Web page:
Still, progress was made, and I was in no real hurry on this beautiful day anyway. Somewhere near in the second steep section I caught up to another solo hiker and we leap-frogged each other up to the summit from there. Around 1.5 miles from the trailhead, the White Dot Trail begins to hit some open ledges, providing nice views to the South. Easily visible on this day was Wachusett Mountain of course, but also the Berkshires, and even the Boston Skyline. In fact, I was just able to make out the Blue Hills a little South of Boston.

Also present on these ledges was the wind, probably 25-30mph gusts in fact. Nothing crazy, but since it was still early and so it was still fairly cold, definitely noticeable, so out came the facemask, goggles (blowing snow stings the eyes), and a windproof layer. The ledge sections were by and large bare of snow (since it was so light a snow, the wind easily blew it off the day before), so I decided to try bare-booting from here since rock-hopping on snowshoes is not a ton of fun. Before maybe 100 feet, I found where the wind had deposited a LOT of snow, and sank up to my hip in one drift. OK, back on with the snowshoes it was for the rest of the hike. The rest of the climb up consisted of these open rocky areas intermixed with deeply drifted sections, until the last 100 vertical feet or so, which was pretty clear of snow.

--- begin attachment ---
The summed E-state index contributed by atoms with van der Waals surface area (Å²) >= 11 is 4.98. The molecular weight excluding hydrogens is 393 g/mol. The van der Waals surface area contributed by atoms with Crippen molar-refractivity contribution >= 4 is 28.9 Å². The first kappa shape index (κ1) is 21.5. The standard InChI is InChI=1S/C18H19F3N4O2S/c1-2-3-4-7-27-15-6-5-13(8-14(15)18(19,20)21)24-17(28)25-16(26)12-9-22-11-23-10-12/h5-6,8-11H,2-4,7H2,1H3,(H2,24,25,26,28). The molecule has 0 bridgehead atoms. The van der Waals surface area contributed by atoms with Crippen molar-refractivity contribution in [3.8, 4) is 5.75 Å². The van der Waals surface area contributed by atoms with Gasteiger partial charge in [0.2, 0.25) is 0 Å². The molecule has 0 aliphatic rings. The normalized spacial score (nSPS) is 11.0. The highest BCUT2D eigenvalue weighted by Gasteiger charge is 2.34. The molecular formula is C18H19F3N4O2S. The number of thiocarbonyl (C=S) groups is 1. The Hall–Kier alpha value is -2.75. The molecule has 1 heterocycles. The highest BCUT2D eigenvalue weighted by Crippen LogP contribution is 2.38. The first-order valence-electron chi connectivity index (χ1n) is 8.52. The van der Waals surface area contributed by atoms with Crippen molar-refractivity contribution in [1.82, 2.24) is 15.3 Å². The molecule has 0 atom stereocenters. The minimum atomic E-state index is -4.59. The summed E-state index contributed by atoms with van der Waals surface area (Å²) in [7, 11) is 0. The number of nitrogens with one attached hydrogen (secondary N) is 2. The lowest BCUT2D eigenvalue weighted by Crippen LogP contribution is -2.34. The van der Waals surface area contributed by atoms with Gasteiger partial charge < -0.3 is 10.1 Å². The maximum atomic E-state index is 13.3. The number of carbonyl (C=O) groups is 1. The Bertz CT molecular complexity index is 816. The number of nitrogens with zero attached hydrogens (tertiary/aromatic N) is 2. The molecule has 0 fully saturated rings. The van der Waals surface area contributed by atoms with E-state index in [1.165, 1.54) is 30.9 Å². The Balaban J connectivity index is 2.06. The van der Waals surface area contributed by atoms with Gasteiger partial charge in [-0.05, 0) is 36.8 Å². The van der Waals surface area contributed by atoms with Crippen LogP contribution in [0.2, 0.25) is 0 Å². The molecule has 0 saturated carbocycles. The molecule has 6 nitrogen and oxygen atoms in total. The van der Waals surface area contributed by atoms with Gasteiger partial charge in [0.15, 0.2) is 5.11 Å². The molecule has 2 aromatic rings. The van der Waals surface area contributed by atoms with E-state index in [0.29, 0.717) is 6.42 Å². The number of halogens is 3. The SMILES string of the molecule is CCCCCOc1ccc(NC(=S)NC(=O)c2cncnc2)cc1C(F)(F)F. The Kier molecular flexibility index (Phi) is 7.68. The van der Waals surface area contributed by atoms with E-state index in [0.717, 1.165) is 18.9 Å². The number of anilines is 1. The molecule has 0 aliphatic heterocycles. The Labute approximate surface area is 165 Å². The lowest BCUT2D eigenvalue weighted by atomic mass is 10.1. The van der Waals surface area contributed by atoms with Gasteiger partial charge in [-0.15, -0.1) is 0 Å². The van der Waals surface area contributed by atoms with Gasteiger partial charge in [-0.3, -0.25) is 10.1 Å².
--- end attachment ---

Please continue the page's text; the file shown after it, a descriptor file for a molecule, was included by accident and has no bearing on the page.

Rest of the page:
Heading up under clear blue skies

Over a shoulder of Monadnock to the Pack Monadnock ridge

Same shot from slightly higher

Looking South/SouthWest

Panoramic shot from high up Monadnock looking East and SouthEast. Can't really see it in the picture, but the Boston skyline was visible 65 miles away.
Myself and the other hiker summitted to an empty summit. Anyone who has hiked Monadnock knows how rare this is. Monadnock is reputed to be the 3rd-most climbed mountain in the world, and it certainly was busy at 4PM on a late October afternoon on my last trip. While the very summit top was quite windy, I enjoyed looking around at the 360-degree views. Everything from the ski slopes in Vermont, to Boston, the Berkshires, and more was readily visible. In fact, I pretty easily picked out snow-capped Mount Washington, clear as could be, over 105 miles away! I also saw another snow-capped ridgeline up there that had to be either the Twins/Bonds or Franconia Ridge, I'm not entirely sure which it would be.